It’s -4°C in Niseko, powdery snow is blowing almost sideways and I’m about to step outside—totally naked. I’m at one of the hundreds of outdoor onsens that dot Japan, where locals and tourists alike slip into pools of hot, cloudy water that’s naturally heated by volcanic rocks deep underground. Tales of the miraculous powers of these baths have been told for centuries. More than 3,000 years ago, people in Matsuyama are said to have seen an injured heron return day after day to bathe in a hot spring until it was healed, and Japanese legends claim brave samurais recovered from their battle wounds after a long soak.
They may sound apocryphal, but it’s likely these stories contain a grain of truth. Scientific studies suggest onsens improve circulation and sleep, lower blood pressure, ease pain and generally boost human health. During last year’s Rugby World Cup, teams from around the world took to onsens after their matches, hoping the water would heal their battered and bruised bodies. Then there are the benefits to mental health—bathing in hot water is said to relieve anxiety and reduce stress.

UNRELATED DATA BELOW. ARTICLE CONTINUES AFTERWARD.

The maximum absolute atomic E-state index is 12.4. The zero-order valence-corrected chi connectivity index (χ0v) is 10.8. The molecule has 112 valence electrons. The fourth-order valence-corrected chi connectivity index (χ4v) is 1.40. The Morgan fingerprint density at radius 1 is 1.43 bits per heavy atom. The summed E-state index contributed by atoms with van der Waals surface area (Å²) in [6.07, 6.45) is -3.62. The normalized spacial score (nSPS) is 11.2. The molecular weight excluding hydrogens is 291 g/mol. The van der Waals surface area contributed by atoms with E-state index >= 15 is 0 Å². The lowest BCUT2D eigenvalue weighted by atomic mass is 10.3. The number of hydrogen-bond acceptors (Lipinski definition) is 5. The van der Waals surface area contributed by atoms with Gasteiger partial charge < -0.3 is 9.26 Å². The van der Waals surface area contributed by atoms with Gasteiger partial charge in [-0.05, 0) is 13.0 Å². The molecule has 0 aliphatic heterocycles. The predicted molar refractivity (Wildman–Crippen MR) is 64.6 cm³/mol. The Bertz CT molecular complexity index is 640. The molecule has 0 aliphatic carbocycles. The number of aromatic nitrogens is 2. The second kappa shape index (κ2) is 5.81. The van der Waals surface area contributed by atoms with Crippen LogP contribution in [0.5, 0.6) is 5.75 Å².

But to experience this for myself, I have to brave the cold. Outside, three large baths of differing temperatures line a trail of wet stepping stones. I crack open the creaky door and make a dash for it, hopping stone to stone, slushy snow biting at my feet until—just seconds later, though it feels infinitely longer—I step, relieved, into the first pool.
It’s hot. Not get-me-out-this-second scalding, but still a shock to the system. I lie back, trying to relax. Ten minutes pass. Fifteen. Steam billows into the air. The snow slows and the towering, wooded mountain across the valley comes into view. There’s no sound apart from the trickle of the water bubbling into the pool and rustle of the wind through the trees. The heat is calming, the scenery pretty, but I fail to achieve the enviable zen of the monkish man floating a few metres away, his eyes closed in quiet contentment.